The rise of localism

Globalism and central control is coming to an end.

Bees are localised, sustainable and self reliant, something humanity will learn the hard way.

Bees are localised, sustainable and self-reliant, something humanity will learn the hard way.

The first of a series of debates on Scottish independence from the UK took place yesterday, the vote for independence takes place next month.  The campaign for Scottish independence is part of a larger paradigm shift away from globalism to localism around the world.  Cornwall, Wales, Mercia, Yorkshire and Wessex are all campaigning for independence in the UK.  Even in my town of Colchester we want to take back control of highways from external authorities.

The European elections this year resulted in a surge in anti-EU nationalistic parties doing well.  UKIP which wants the UK to leave the EU was the clear winner in the UK in the European elections.  The UN is increasingly seen as ineffective in the face of international crisis, often used by a few powerful nations, and ignored by practically everyone.  Israel recently expressed the contempt nations now have for the UN by bombing UN schools in Gaza.

The USSR has broken up into small nations, as has Yugoslavia.  Sudan split into two and Georgia into three nations.  There is talk of California in the USA breaking into six states, and a growing but still small movements for other states breaking away from the Union altogether.  The fighting in East Ukraine is as much about local Russians wanting to determine their own future as the international games of chess between the superpowers.

Flanders is seeking to break from Belgium; Catalonia and the Basque Country want to break from Spain; the city of Venice wants to break from Italy; Quebec is looking to break from Canada; Kurdistan and many other Peoples are seeking to form their own nation states out of the chaos of Iraq, Syria and Libya.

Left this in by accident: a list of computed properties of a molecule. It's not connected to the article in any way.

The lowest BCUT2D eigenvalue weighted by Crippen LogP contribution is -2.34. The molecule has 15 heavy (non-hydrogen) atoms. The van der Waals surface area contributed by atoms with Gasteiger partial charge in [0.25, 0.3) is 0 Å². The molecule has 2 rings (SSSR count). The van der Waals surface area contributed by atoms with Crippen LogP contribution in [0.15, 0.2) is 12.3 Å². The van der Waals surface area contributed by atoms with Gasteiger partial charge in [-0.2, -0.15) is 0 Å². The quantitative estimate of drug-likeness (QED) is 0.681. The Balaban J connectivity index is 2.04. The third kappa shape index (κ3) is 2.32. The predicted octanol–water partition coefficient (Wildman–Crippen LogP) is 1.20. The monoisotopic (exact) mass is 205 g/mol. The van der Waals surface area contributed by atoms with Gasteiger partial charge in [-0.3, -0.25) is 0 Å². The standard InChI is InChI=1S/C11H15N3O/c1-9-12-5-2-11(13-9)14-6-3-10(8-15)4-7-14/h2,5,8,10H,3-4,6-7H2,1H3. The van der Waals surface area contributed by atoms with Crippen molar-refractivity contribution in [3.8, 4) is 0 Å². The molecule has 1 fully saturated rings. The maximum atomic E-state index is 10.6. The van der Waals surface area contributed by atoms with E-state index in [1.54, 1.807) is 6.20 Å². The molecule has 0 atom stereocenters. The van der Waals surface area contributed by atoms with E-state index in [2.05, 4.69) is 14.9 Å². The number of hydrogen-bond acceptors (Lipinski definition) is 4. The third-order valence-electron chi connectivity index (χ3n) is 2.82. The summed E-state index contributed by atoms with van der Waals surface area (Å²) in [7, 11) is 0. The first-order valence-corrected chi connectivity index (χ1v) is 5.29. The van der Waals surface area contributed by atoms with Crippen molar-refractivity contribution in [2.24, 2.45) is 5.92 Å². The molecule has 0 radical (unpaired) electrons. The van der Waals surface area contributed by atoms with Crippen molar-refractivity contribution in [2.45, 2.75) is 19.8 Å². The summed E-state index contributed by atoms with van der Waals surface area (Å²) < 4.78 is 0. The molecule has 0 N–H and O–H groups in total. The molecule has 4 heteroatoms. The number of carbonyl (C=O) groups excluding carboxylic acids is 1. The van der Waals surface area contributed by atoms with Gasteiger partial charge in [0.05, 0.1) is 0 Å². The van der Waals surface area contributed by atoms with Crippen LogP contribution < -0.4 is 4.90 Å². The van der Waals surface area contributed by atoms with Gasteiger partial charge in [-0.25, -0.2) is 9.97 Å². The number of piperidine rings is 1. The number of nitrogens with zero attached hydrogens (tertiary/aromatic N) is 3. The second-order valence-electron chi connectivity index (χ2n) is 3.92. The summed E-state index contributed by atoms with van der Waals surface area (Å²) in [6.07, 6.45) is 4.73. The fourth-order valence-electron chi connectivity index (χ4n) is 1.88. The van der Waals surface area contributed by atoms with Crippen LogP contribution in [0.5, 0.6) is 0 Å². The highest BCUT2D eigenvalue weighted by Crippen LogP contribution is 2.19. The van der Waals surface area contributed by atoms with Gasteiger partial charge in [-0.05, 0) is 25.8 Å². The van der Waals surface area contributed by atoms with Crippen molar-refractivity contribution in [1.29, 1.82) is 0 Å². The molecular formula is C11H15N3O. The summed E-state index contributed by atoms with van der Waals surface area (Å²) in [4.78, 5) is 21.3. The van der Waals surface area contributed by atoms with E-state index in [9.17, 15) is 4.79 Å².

New forms of local currency such as the Totnes pound and electronic currencies such as Bitcoin challenge the bankers. Until recently my local council Essex Council was talking about creating its own bank for local people.  Corporates such as Starbucks are considering creating their own currencies, in effect becoming their own banks.  Multiple non-banking payment systems such as PayPal are now part of internet commerce.  In the face of sanctions Russia has created their own version of VISA for citizens to pay their bills.

The internet has helped to break up the power of information monopolies where the citizen blogger is as effective as a journalist in the New York Times.  The internet places greater power in the hands of the individual on the local level.

Water, energy, food and debt are the four great forces now driving the world politically, economically and socially.  The many chasing a diminishing amount of resources drives people to fight or conserve their resources.  Huge growing public and private debt is destroying nation states, driving the momentum to think local rather than global.  The Greek economic crisis drove local people back to the land, to become self-sufficient, and create systems of trade outside of the global financial system.

I support localism, and I designed my business with localism in mind.  The growing international crisis will force people to become local, sustainable and self-reliant.  As the money runs out nations, communities and individuals will quickly learn that it is down to themselves to live or die.

Advertisements

16 responses to “The rise of localism

  1. I absolutely agree..Reposting on Makere’s Blog

  2. Reblogged this on Makere's Blog.

  3. I think it true that people have had a gutsful of this globalisation. The move towards localsim will grow.

    AV

  4. Agree with your sentiments entirely. Going to reblog this over on Learning from Dogs tomorrow.

  5. We’re seeing it in many places. And it is a necessary and beautiful alternative to stagnation and inequality. Good post!

  6. Pingback: New communities. | Learning from Dogs

  7. Alex… I totally concur with this last paragraph of yours
    “The growing international crisis will force people to become local, sustainable and self-reliant. As the money runs out nations, communities and individuals will quickly learn that it is down to themselves to live or die.”

Leave a Reply

Fill in your details below or click an icon to log in:

WordPress.com Logo

You are commenting using your WordPress.com account. Log Out / Change )

Twitter picture

You are commenting using your Twitter account. Log Out / Change )

Facebook photo

You are commenting using your Facebook account. Log Out / Change )

Google+ photo

You are commenting using your Google+ account. Log Out / Change )

Connecting to %s